Producers of "The Cosby Show" on Tuesday sought a court order to bar National Amusements from completing its $3.4-billion buyout of Viacom International, holder of non-network distribution rights to the top-rated TV series.
Los Angeles attorney Stuart Glickman said Carsey-Werner Co. requested the preliminary injunction in New York federal court in order "to protect us and the approximately $350 million of our cash that will be in Viacom's hands" as a result of syndication sales of the half-hour situation comedy starring Bill Cosby.
As of now, Glickman estimated, Viacom has collected about $75 million from sales of the syndicated "Cosby" reruns. Between 66% and 70% of that is due Carsey-Werner, Glickman said.
A May 29 hearing on the injunction has been scheduled in U.S. District Court in New York. Viacom shareholders are scheduled to vote June 3 on the takeover, which received approval last week from the Federal Communications Commission.
National Amusements, controlled by Boston entrepreneur Sumner M. Redstone, won Viacom in March after a hotly contested four-month bidding war with a management-led investor group. In addition to its TV syndication business, Viacom owns a stake in Orion Pictures, five television and eight radio stations and the Showtime, The Movie Channel and MTV cable-television networks.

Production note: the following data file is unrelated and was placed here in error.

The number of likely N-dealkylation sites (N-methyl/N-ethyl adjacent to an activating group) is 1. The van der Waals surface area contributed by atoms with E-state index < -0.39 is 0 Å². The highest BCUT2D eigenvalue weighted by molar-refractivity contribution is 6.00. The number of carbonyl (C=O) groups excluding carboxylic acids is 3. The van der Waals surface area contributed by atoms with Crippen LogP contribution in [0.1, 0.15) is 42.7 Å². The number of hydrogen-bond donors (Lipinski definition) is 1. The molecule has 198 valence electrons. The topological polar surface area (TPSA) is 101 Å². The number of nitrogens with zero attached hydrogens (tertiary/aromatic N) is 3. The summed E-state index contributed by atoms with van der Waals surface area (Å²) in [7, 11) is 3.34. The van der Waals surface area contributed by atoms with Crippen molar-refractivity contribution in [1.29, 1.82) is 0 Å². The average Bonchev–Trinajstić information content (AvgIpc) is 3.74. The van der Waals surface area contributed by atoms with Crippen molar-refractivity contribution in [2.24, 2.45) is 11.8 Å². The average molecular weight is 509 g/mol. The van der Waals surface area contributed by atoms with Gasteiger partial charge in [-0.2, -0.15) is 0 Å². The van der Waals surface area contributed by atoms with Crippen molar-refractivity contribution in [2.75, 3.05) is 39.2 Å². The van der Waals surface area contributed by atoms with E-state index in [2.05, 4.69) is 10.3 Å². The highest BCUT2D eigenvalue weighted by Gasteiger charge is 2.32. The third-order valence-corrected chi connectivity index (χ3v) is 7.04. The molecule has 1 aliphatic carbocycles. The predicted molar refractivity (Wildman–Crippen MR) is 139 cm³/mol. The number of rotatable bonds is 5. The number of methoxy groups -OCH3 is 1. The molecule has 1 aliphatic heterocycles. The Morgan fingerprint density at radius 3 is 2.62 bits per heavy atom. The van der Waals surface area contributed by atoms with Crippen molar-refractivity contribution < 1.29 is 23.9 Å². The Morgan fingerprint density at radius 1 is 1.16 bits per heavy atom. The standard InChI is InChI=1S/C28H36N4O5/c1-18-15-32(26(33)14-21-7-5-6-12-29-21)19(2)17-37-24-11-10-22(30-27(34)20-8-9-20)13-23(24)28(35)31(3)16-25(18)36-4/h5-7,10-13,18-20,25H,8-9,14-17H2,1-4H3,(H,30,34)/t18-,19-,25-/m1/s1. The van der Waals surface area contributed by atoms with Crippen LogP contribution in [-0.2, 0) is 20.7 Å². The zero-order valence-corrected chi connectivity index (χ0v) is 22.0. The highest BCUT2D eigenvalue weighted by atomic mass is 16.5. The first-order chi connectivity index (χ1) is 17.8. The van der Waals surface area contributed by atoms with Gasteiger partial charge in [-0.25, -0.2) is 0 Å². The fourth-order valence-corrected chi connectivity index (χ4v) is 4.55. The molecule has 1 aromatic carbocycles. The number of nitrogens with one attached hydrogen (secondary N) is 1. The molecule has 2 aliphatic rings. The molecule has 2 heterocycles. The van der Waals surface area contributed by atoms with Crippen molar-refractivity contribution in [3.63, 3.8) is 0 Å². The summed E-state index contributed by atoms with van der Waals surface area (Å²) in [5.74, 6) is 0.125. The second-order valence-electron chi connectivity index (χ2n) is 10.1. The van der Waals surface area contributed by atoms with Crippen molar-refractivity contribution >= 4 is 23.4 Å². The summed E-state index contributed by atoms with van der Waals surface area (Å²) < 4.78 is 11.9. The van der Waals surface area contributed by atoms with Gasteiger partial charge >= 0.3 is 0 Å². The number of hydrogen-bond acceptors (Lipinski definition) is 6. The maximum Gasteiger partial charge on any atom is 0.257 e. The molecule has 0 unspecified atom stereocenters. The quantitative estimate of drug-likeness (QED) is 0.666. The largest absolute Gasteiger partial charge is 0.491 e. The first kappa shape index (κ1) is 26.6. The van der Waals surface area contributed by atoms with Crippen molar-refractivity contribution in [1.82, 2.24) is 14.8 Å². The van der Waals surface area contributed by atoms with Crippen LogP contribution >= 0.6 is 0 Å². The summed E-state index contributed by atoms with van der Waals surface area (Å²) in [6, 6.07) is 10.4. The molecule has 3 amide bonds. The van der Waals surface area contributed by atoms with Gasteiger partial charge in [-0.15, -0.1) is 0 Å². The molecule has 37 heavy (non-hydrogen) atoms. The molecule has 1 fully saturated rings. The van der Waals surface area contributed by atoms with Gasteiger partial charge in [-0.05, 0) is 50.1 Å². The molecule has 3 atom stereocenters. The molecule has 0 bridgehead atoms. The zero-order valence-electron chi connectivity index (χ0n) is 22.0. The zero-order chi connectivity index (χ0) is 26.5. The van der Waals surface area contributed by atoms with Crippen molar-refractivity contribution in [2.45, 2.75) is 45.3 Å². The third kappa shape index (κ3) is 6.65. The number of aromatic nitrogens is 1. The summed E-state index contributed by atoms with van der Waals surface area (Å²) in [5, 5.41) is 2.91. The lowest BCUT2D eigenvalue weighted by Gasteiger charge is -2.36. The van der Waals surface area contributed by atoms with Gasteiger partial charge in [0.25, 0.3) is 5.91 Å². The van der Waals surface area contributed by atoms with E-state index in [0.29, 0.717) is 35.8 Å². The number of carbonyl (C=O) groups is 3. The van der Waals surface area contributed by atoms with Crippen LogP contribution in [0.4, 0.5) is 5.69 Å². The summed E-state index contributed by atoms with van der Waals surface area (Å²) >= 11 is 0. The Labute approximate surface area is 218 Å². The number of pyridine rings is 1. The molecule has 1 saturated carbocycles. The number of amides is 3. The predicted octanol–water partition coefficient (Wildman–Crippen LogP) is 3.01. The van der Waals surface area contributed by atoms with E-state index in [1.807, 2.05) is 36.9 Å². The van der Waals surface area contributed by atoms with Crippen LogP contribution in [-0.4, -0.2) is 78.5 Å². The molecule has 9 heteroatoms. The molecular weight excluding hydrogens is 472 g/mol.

Elizabeth Martin, manager of corporate communications for Viacom, said company policy is not to comment on "matters in litigation or pending litigation."
Of principal concern to Carsey-Werner, Glickman said, are recent Viacom public statements indicating that there is "going to be a serious problem" with its cash flow after the transfer to National Amusements.
Viacom will be saddled with more than $2.5 billion in new debt taken on to finance the purchase, he said, and his clients are concerned that their "money will be made available to creditors of Viacom."
"After one reads the (Viacom) proxy statement, which we just received, one would have a great deal of concern," Glickman said.
Carsey-Werner filed a federal suit against Viacom in New York last March seeking assurances that it would paid promptly and an order that "Cosby" syndication funds be placed in a separate trust beyond the reach of creditors.
Glickman declined to say how much of the syndication money is due series star Bill Cosby, who is believed to have a sizable interest in the program.
Cosby is not a party to the litigation against Viacom, Glickman said.
"We have an obligation to Mr. Cosby to protect his share," Glickman said.